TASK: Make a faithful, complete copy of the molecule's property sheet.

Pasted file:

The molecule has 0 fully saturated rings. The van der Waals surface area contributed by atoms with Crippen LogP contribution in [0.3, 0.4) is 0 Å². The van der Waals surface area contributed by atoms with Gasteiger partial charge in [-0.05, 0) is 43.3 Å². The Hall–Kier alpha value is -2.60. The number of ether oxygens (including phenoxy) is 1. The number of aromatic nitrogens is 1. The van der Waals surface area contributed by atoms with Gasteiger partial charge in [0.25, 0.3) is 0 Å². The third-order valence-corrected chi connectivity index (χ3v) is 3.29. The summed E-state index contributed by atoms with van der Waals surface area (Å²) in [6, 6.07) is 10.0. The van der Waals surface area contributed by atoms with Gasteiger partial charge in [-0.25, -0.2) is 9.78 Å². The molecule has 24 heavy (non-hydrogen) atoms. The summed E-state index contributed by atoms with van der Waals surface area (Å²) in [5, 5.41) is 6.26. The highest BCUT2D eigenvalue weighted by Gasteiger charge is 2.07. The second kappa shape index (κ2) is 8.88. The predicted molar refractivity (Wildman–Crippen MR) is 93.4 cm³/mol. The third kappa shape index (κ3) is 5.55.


The molecule has 0 fully saturated rings. The van der Waals surface area contributed by atoms with Crippen LogP contribution in [0.3, 0.4) is 0 Å². The van der Waals surface area contributed by atoms with Gasteiger partial charge in [-0.05, 0) is 43.3 Å². The Hall–Kier alpha value is -2.60. The number of ether oxygens (including phenoxy) is 1. The number of aromatic nitrogens is 1. The van der Waals surface area contributed by atoms with Gasteiger partial charge in [0.25, 0.3) is 0 Å². The third-order valence-corrected chi connectivity index (χ3v) is 3.29. The summed E-state index contributed by atoms with van der Waals surface area (Å²) in [6, 6.07) is 10.0. The van der Waals surface area contributed by atoms with Gasteiger partial charge in [-0.25, -0.2) is 9.78 Å². The molecule has 24 heavy (non-hydrogen) atoms. The summed E-state index contributed by atoms with van der Waals surface area (Å²) in [5, 5.41) is 6.26. The highest BCUT2D eigenvalue weighted by Gasteiger charge is 2.07. The second kappa shape index (κ2) is 8.88. The predicted molar refractivity (Wildman–Crippen MR) is 93.4 cm³/mol. The third kappa shape index (κ3) is 5.55.